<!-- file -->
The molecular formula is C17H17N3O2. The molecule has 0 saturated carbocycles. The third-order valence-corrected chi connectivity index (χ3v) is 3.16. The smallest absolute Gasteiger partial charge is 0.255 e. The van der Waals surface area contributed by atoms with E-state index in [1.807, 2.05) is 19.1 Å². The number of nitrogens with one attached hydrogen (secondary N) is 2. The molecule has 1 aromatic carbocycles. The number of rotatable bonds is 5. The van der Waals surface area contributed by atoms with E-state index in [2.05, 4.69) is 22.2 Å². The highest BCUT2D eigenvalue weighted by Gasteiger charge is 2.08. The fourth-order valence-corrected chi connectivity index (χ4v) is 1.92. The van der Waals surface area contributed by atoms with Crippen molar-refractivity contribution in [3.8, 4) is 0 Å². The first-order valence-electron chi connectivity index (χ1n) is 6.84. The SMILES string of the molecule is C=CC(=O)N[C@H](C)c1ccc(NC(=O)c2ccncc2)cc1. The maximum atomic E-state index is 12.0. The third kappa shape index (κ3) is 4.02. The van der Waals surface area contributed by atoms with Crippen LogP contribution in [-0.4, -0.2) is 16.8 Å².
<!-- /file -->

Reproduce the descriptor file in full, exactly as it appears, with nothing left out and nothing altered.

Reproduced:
The molecular formula is C17H17N3O2. The molecule has 0 saturated carbocycles. The third-order valence-corrected chi connectivity index (χ3v) is 3.16. The smallest absolute Gasteiger partial charge is 0.255 e. The van der Waals surface area contributed by atoms with E-state index in [1.807, 2.05) is 19.1 Å². The number of nitrogens with one attached hydrogen (secondary N) is 2. The molecule has 1 aromatic carbocycles. The number of rotatable bonds is 5. The van der Waals surface area contributed by atoms with E-state index in [2.05, 4.69) is 22.2 Å². The highest BCUT2D eigenvalue weighted by Gasteiger charge is 2.08. The fourth-order valence-corrected chi connectivity index (χ4v) is 1.92. The van der Waals surface area contributed by atoms with Crippen molar-refractivity contribution in [3.8, 4) is 0 Å². The first-order valence-electron chi connectivity index (χ1n) is 6.84. The SMILES string of the molecule is C=CC(=O)N[C@H](C)c1ccc(NC(=O)c2ccncc2)cc1. The maximum atomic E-state index is 12.0. The third kappa shape index (κ3) is 4.02. The van der Waals surface area contributed by atoms with Crippen LogP contribution in [-0.4, -0.2) is 16.8 Å².